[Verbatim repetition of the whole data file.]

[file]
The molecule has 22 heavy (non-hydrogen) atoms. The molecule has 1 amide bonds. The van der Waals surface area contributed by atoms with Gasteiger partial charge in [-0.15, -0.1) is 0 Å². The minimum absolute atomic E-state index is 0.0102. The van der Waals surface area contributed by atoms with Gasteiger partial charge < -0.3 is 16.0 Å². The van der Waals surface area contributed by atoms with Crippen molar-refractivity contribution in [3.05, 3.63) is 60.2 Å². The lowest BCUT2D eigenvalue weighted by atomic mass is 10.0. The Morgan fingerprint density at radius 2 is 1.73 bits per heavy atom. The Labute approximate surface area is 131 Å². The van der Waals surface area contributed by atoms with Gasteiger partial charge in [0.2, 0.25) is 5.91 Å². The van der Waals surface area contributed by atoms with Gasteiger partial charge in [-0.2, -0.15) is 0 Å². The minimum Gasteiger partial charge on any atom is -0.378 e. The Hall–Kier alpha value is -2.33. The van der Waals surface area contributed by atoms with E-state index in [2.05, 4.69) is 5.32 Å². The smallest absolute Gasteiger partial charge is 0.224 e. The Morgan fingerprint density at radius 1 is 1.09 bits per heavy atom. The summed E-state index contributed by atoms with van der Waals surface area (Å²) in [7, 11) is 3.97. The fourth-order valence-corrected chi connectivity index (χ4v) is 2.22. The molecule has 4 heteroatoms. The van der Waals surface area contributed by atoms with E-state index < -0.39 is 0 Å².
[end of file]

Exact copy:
The molecule has 22 heavy (non-hydrogen) atoms. The molecule has 1 amide bonds. The van der Waals surface area contributed by atoms with Gasteiger partial charge in [-0.15, -0.1) is 0 Å². The minimum absolute atomic E-state index is 0.0102. The van der Waals surface area contributed by atoms with Gasteiger partial charge < -0.3 is 16.0 Å². The van der Waals surface area contributed by atoms with Crippen molar-refractivity contribution in [3.05, 3.63) is 60.2 Å². The lowest BCUT2D eigenvalue weighted by atomic mass is 10.0. The Morgan fingerprint density at radius 2 is 1.73 bits per heavy atom. The Labute approximate surface area is 131 Å². The van der Waals surface area contributed by atoms with Gasteiger partial charge in [0.2, 0.25) is 5.91 Å². The van der Waals surface area contributed by atoms with Gasteiger partial charge in [-0.2, -0.15) is 0 Å². The minimum Gasteiger partial charge on any atom is -0.378 e. The Hall–Kier alpha value is -2.33. The van der Waals surface area contributed by atoms with E-state index in [2.05, 4.69) is 5.32 Å². The smallest absolute Gasteiger partial charge is 0.224 e. The Morgan fingerprint density at radius 1 is 1.09 bits per heavy atom. The summed E-state index contributed by atoms with van der Waals surface area (Å²) in [7, 11) is 3.97. The fourth-order valence-corrected chi connectivity index (χ4v) is 2.22. The molecule has 4 heteroatoms. The van der Waals surface area contributed by atoms with E-state index < -0.39 is 0 Å².